Surround

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Etymology

Middle English, to flood, inundate, from Anglo-French surunder, from Late Latin superundare, to overflow, from Latin super- + unda wave; influenced in meaning by round — see water

Definitions

  • 1 a (1) : to enclose on all sides : envelop <the crowd surrounded her> (2) : to enclose so as to cut off communication or retreat : invest
b : to form or be a member of the entourage of <flatterers who surround the king>
c : to constitute part of the environment of <surrounded by poverty>
d : to extend around the margin or edge of : encircle <a wall surrounds the old city>
  • 2 : to cause to be surrounded by something <surrounded himself with friends>

Surround Sound

Surround sound encompasses a range of techniques for enriching the sound reproduction quality of an audio source with audio channels reproduced via additional, discrete speakers. The three-dimensional (3D) sphere of human hearing can be virtually achieved with audio channels above and below the listener. To that end, the multichannel surround sound application encircles the audience with surround channels (left-surround, right-surround, back-surround), as opposed to "screen channels" (center, [front] left, and [front] right), i.e. ca. 360° horizontal plane (2D).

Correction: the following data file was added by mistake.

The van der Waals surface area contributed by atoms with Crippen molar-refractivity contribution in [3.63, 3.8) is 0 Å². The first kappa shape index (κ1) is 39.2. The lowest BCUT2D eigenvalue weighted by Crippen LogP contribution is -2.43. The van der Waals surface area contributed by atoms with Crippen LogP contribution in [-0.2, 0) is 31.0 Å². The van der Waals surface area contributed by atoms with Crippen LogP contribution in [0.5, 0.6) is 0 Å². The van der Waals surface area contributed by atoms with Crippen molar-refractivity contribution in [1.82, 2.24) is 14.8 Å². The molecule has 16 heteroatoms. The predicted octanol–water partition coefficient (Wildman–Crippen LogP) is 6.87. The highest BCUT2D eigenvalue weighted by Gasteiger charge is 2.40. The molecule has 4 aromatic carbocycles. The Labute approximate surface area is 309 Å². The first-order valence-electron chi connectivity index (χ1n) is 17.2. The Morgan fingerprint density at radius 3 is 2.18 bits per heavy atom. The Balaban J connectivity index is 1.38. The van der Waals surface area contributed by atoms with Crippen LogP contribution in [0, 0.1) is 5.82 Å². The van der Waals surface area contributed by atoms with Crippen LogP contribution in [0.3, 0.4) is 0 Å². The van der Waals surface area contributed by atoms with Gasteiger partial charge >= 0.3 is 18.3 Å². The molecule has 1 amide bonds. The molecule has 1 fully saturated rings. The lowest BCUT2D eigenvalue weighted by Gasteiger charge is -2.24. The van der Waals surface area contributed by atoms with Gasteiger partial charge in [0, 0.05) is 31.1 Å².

Surround sound technology used in cinema and home theater systems, video game consoles, personal computers and other platforms. Commercial surround sound media include videocassettes, DVDs, and HDTV broadcasts encoded as Dolby Pro Logic, Dolby Digital, or DTS. Other commercial formats include the competing DVD-Audio (DVD-A) and Super Audio CD (SACD) formats, and MP3 Surround. Cinema 5.1 surround formats include Dolby Digital and DTS. Sony Dynamic Digital Sound (SDDS) is a 7.1 Cinema configuration which features 5 independent audio channels across the front with two independent surround channels, and an LFE.

Most surround sound recordings are created by film production companies or video game producers; however some consumer camcorders have such capability either built-in or available separately. Surround sound technologies can also be used in music to enable new methods of artistic expression. After the failure of quadraphonic audio in the 1970s, multichannel music has slowly been reintroduced since 1999 with the help of SACD and DVD-Audio formats. Some AV receivers, stereophonic systems, and computer soundcards contain integral digital signal processors and/or digital audio processors to simulate surround sound from a stereophonic source.

In 1967 the rock group Pink Floyd performed the first-ever surround sound concert at “Games for May”, a lavish affair at London’s Queen Elizabeth Hall where the band debuts its custom-made quadraphonic speaker system.[1]